It is starting to heat up now in the UK with temperatures in the 20’s for the first time. It’s still far too cold for chillies to go outside but if you are anything like me your windowsills will be groaning with chillies, peppers and tomatoes. I’m always on the look out for something a little unusual in the chilli department and I first picked up these lemon drop (or Aji Limon) chillies a few years ago after seeing them recommended by James Wong in his Grow for Flavour book so thought I would give it a go.
Lemon drops are on the hotter end of the scale, 30k-60k on the Scoville scale which puts them in between a jalapeño and a habanero in terms of heat, about the same as tabasco. They are originally from Peru and are one of the most common peppers grown in that country and has been in cultivation for 7,000 years. In Peru it is used as a seasoning pepper and I’ve had a go at drying some to make chilli flakes which has been extremely successful but you can use them wherever you would normally use chillies.
Lemon drop is quite a droopy chilli plant so may need a little support, tying the branches in to a cane to keep them upright, alternatively you can grow in a hanging basket. I currently have mine supported by a metal obelisk.
In the kitchen
Lemon drop is an attractive yellow chilli with a slight citrus tang. Each chilli is about the size of your little finger and ripens from green to yellow. It is medium high in heat. It can be used wherever you would use chillies in a recipe. I have also frozen and dried them with sucess.
Yield and plant health
You will get over 20 chillies from each plant but you could get up to 100 if given enough space to grow. It isn’t the most attractive chilli to look at being quite straggly and will probably need a bit of support but is fairly easy to propagate from seed with a little heat and plants are fairly quick to grow compared to some of the super hots. It will grow up to 160cm if given ideal situations and at that size will need support..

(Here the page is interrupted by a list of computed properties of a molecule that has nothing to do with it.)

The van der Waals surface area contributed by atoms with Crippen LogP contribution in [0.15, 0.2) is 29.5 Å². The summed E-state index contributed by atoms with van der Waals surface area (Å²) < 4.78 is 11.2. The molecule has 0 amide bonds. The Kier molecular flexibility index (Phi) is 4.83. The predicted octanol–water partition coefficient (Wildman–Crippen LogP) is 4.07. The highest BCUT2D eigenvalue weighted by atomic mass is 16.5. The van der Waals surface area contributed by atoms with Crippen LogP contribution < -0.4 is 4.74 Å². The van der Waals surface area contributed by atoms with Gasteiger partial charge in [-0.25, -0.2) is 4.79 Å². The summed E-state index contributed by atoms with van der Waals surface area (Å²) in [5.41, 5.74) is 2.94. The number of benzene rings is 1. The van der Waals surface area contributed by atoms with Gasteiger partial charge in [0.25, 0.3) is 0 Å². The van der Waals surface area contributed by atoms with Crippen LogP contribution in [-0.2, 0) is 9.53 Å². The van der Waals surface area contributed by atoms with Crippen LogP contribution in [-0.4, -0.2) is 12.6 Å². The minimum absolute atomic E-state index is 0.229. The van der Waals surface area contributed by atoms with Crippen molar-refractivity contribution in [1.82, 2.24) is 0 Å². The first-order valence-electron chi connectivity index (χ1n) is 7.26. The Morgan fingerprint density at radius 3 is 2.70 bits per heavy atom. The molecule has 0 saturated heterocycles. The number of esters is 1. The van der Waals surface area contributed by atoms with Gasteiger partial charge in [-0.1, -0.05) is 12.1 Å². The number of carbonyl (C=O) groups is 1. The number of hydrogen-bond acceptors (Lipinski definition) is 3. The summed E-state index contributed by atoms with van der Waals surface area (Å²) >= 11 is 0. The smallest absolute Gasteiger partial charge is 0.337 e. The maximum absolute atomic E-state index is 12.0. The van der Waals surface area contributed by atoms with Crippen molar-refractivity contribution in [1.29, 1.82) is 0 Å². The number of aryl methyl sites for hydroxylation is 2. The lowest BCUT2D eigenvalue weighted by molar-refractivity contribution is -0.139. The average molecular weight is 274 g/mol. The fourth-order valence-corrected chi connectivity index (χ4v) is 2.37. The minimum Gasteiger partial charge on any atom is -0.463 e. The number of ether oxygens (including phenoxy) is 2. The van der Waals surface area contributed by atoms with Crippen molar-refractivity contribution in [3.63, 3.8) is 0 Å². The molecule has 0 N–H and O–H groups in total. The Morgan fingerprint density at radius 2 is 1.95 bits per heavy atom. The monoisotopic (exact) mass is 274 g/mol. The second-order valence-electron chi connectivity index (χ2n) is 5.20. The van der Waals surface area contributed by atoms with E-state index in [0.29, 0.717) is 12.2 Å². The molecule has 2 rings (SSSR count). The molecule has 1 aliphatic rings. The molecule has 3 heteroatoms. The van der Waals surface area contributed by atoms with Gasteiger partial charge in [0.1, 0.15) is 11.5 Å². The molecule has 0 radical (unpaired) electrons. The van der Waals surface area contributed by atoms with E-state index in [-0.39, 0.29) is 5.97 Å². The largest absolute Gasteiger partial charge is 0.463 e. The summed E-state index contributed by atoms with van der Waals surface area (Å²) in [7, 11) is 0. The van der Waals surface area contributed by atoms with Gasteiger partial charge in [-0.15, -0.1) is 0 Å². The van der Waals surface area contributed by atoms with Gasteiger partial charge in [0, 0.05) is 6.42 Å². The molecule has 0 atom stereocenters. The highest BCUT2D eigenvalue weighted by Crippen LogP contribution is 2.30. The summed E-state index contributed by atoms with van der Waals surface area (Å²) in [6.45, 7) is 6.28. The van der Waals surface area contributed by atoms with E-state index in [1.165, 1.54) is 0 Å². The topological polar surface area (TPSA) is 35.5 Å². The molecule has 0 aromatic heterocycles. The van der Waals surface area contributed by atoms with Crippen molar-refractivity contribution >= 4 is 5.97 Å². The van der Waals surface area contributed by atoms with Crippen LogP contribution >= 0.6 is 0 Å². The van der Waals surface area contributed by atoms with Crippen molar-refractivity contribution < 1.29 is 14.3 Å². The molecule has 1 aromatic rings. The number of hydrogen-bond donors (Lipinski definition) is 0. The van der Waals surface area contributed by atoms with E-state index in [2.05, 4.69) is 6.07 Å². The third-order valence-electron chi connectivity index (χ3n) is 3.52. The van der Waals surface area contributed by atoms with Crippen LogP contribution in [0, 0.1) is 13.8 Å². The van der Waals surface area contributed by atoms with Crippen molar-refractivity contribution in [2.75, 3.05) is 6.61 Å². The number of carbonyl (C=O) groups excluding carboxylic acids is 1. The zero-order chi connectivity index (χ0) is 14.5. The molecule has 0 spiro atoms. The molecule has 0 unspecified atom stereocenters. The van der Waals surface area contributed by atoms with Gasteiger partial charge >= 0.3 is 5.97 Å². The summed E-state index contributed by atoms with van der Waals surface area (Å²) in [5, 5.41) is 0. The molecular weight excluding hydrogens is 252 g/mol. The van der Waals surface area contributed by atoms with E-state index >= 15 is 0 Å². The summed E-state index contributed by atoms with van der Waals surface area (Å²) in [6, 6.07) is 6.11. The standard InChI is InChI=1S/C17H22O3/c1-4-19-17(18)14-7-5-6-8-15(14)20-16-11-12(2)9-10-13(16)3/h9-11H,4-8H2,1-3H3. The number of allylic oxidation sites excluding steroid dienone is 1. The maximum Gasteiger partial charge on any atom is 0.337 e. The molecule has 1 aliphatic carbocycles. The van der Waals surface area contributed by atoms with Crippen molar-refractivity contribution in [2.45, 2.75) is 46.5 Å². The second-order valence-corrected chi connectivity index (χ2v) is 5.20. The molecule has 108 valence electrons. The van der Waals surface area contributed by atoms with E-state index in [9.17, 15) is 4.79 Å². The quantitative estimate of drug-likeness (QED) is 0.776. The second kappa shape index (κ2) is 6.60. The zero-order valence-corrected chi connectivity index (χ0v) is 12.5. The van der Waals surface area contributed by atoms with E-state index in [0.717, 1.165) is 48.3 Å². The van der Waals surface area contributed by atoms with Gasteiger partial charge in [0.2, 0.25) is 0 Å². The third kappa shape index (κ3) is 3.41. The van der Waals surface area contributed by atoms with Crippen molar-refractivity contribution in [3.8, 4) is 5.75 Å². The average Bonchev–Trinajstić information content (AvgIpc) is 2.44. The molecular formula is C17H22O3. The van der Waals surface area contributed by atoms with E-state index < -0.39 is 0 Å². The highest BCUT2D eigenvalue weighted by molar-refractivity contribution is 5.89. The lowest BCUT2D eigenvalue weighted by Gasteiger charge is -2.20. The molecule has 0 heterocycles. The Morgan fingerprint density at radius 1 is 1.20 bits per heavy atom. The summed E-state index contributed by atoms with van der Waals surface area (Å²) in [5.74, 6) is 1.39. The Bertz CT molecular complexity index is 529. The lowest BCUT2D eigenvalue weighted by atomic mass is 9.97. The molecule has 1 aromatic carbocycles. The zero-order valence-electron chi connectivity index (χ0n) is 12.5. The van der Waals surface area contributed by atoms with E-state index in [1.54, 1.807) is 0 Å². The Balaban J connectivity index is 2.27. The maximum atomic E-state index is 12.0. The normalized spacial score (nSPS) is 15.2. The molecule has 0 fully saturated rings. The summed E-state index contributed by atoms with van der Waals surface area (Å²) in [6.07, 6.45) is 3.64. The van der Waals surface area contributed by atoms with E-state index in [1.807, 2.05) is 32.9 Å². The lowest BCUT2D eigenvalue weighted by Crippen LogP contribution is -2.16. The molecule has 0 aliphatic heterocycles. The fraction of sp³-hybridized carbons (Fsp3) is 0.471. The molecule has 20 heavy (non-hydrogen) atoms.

Chillies and peppers need a heated propagator to get going, with a steady heat of 27-30 degrees for a minimum of two weeks, but occasionally up to twelve for super hots to germinate.
In Jan/Feb, make a mix of 2/3 seed compost to 1/3 perlite. Sow a few seeds in to a three inch pot and cover with 5 mm of either the seed mix or vermiculite. Label and place in the propagator. Water sparingly (misting the surface can be ideal) until germinated.
Once germinated and you can see the first set of true leaves, gently pot on in to three inch pots in a good free draining compost and keep in a sunny spot, with a minimum temperature of 12 degrees C. If you are able to grow under LED grow lights then your plants will be stockier and more robust. Blowing on them them gently everyday will also encourage that, stimulating wind.
Water sparingly until they are 3-6 inches high when you can pot on in to 9 inch pots or, if passed the risk of frost, plant in greenhouse soil or in a sunny, sheltered position outside. Feed and water once a week.
Chillies can take varying times to start flowering. Padron peppers are very early, habanero can take 100 days. If you are growing inside you will need to fertilise the flowers yourself with a small brush. If growing in a greenhouse or conservatory ventilate well on hot days as temperatures over 36 degrees can lead to flowers dropping off.
Once the weather starts to turn colder you can start to think about overwintering chillies. Follow this link for instructions on how to do that.